Rename multiple files

When we want to rename a file (with Linux or Mac OS), we  generally go to the directory of the file and we rename the file. Or for those who prefer doing with the terminal, we use mv

Capture d_écran 2017-04-27 à 22.55.03

And how about multiple file ? How about renaming all episode of Game of Throne ?Capture d_écran 2017-04-27 à 23.02.11

  • How can we remove [TOTO] for every file name ?
  • How can we rename secretFile for every file name ?
  • How can we remove the extension for every file name ?
  • How can we upper case every file name ?
  • and so on …

we generally do

  • one by one
  • or a bash script

are-you-serious-wtf-meme-baby-face

or

Boss-Baby-with-Briefcase01

To rename multiple files, we will use rename. But what’s rename ?

Rename is a program that renames files according to modification rules specified on the command line.

Install rename program

To install rename, we will use homebrew (a package manager for OSX. With homebrew we can install a lot of applications and libraries that would require manual compilation)

  1. open the terminal
  2. enter “brew install rename”
  3. done

Or use Cakebrew (The Mac App for Homebrew)

Capture d’écran 2017-04-27 à 22.27.10.png

Now let’s rename:

Append the string argument you supply to every filename: rename -a ‘ toto’ *
(-a: append the string argument you supply to every filename)

Capture d_écran 2017-04-27 à 23.17.09

Prepend the string argument you supply to every filename: rename -A ‘ toto’ *
(-A: prepend the string argument you supply to every filename)

Capture d’écran 2017-04-27 à 23.18.22.png

Convert file names to all lower case: rename -c -f *
(-c: convert file names to all lower case)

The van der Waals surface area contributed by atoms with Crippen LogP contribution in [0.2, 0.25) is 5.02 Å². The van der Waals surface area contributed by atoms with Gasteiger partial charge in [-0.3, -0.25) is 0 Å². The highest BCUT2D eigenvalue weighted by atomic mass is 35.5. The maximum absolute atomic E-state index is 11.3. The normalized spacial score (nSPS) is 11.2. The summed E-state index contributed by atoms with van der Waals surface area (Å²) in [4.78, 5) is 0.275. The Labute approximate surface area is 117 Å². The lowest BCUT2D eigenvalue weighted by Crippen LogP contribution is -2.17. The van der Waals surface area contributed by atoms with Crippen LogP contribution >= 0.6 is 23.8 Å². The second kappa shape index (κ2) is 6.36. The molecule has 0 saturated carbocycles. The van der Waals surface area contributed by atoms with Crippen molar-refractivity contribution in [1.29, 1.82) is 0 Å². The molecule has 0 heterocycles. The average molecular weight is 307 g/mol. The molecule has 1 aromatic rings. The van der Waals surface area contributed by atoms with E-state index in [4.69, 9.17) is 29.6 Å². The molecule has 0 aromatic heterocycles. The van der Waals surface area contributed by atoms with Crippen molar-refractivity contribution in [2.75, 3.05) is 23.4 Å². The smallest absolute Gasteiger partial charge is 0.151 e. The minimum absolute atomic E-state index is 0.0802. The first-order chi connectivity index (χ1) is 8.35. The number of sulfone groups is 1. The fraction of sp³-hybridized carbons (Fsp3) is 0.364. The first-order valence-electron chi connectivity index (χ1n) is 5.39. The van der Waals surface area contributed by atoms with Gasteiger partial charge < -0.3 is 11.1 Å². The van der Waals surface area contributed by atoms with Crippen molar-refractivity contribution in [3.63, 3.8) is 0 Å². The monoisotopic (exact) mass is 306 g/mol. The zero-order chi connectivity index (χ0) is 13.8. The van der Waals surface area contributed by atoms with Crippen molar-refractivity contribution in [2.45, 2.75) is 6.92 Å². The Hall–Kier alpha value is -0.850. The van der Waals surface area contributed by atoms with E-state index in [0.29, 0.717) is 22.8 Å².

(-f: rename even when a file with the destination name already exists)

Capture d’écran 2017-04-27 à 23.20.15.png

Convert file names to all upper case: rename -C -f *
(-c: convert file names to all upper case)

Capture d’écran 2017-04-27 à 23.19.25.png

Remove the last extension from a filename, if there is any: rename -x *

Capture d’écran 2017-04-27 à 23.21.11.png

Replace all sequences of whitespace in the filename with single underscore characters: rename –nows *

Capture d’écran 2017-04-27 à 23.22.19.png

Replace each underscore in the filename with a space: rename –rews *

Capture d’écran 2017-04-27 à 23.23.21.png

Perform a simple textual substitution of “from” to “to”:
rename -s ‘want to change’ ‘to what we want’ *

Capture d’écran 2017-04-27 à 23.24.53.png

Add increment number for each file in the list from 1: rename -N …01 -X -e ‘$_ = “$_-$N”‘ *
(-X  stand for keep the extension)
(-e stand for expression)
($_ is the name of the file in the expression)
($N is the incrementation number in the expression)

Capture d’écran 2017-04-27 à 23.26.24.png

Add increment number for each file in the list from 3rename -N …03 -X -e ‘$_ = “$_-$N”‘ *

Capture d’écran 2017-04-27 à 23.27.29.png

Throw away all the existing filenames and simply number the files from 1rename -N …01 -X -e ‘$_ = “FileName-$N”‘ *

Capture d’écran 2017-04-27 à 23.28.43.png

That was only the surface of the iceberg. To see other parameter use:

man rename 

Cool isn’t it ?
So let rename it !
359207_m1469233525

Advertisements
Rename multiple files

How to immediately lock your screen in OSX

I never found a way to lock the screen convenient to prevent intrusive people to look at my documents. Actually this functionality present on Windows (windows-key+L) also exists on Mac. Here is the way:

To enable this feature, you will have to go to System Preferences -> Security & Privacy and to the tab General. Then check the box “required password”and set an interval that meets your needs.Screen Shot 2016-01-11 at 12.36.23.png

Now you can lock the screen; simutaneously press Ctrl + Shift + Power (or Ctrl + Shift + Eject for older Macs).

Another handy key combination is Cmd + Option + Power (respectively Cmd + Option + Eject for older Macs) to put your mac into sleep mode.

 

 

How to immediately lock your screen in OSX